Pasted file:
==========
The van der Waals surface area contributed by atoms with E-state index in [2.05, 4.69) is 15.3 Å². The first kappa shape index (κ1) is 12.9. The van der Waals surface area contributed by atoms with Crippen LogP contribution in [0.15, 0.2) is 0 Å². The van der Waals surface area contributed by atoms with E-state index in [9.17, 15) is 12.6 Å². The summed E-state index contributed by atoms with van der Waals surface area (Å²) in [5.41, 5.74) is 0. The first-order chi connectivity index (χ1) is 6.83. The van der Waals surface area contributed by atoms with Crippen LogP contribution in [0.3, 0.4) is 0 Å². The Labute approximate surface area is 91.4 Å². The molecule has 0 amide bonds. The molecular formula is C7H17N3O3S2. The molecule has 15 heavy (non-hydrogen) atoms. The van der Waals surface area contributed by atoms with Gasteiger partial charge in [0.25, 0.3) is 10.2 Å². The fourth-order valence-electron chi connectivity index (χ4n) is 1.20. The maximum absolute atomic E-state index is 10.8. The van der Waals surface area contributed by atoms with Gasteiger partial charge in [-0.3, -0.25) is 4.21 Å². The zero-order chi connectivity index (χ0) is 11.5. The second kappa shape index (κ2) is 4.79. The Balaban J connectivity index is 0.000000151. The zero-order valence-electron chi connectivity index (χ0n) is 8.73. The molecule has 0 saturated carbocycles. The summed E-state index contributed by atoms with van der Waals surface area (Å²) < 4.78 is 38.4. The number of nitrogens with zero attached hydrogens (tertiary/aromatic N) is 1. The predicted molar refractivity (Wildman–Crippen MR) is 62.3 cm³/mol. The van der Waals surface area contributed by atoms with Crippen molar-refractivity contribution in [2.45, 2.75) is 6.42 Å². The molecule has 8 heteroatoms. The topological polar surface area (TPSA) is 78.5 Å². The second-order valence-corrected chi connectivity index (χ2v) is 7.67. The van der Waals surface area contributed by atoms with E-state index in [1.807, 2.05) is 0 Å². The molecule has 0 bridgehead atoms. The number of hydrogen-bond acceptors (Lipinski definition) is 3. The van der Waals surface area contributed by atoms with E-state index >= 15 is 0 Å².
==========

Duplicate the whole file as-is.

The van der Waals surface area contributed by atoms with E-state index in [2.05, 4.69) is 15.3 Å². The first kappa shape index (κ1) is 12.9. The van der Waals surface area contributed by atoms with Crippen LogP contribution in [0.15, 0.2) is 0 Å². The van der Waals surface area contributed by atoms with E-state index in [9.17, 15) is 12.6 Å². The summed E-state index contributed by atoms with van der Waals surface area (Å²) in [5.41, 5.74) is 0. The first-order chi connectivity index (χ1) is 6.83. The van der Waals surface area contributed by atoms with Crippen LogP contribution in [0.3, 0.4) is 0 Å². The Labute approximate surface area is 91.4 Å². The molecule has 0 amide bonds. The molecular formula is C7H17N3O3S2. The molecule has 15 heavy (non-hydrogen) atoms. The van der Waals surface area contributed by atoms with Gasteiger partial charge in [0.25, 0.3) is 10.2 Å². The fourth-order valence-electron chi connectivity index (χ4n) is 1.20. The maximum absolute atomic E-state index is 10.8. The van der Waals surface area contributed by atoms with Gasteiger partial charge in [-0.3, -0.25) is 4.21 Å². The zero-order chi connectivity index (χ0) is 11.5. The second kappa shape index (κ2) is 4.79. The Balaban J connectivity index is 0.000000151. The zero-order valence-electron chi connectivity index (χ0n) is 8.73. The molecule has 0 saturated carbocycles. The summed E-state index contributed by atoms with van der Waals surface area (Å²) < 4.78 is 38.4. The number of nitrogens with zero attached hydrogens (tertiary/aromatic N) is 1. The predicted molar refractivity (Wildman–Crippen MR) is 62.3 cm³/mol. The van der Waals surface area contributed by atoms with Crippen molar-refractivity contribution in [2.45, 2.75) is 6.42 Å². The molecule has 8 heteroatoms. The topological polar surface area (TPSA) is 78.5 Å². The second-order valence-corrected chi connectivity index (χ2v) is 7.67. The van der Waals surface area contributed by atoms with E-state index in [1.807, 2.05) is 0 Å². The molecule has 0 bridgehead atoms. The number of hydrogen-bond acceptors (Lipinski definition) is 3. The van der Waals surface area contributed by atoms with E-state index >= 15 is 0 Å².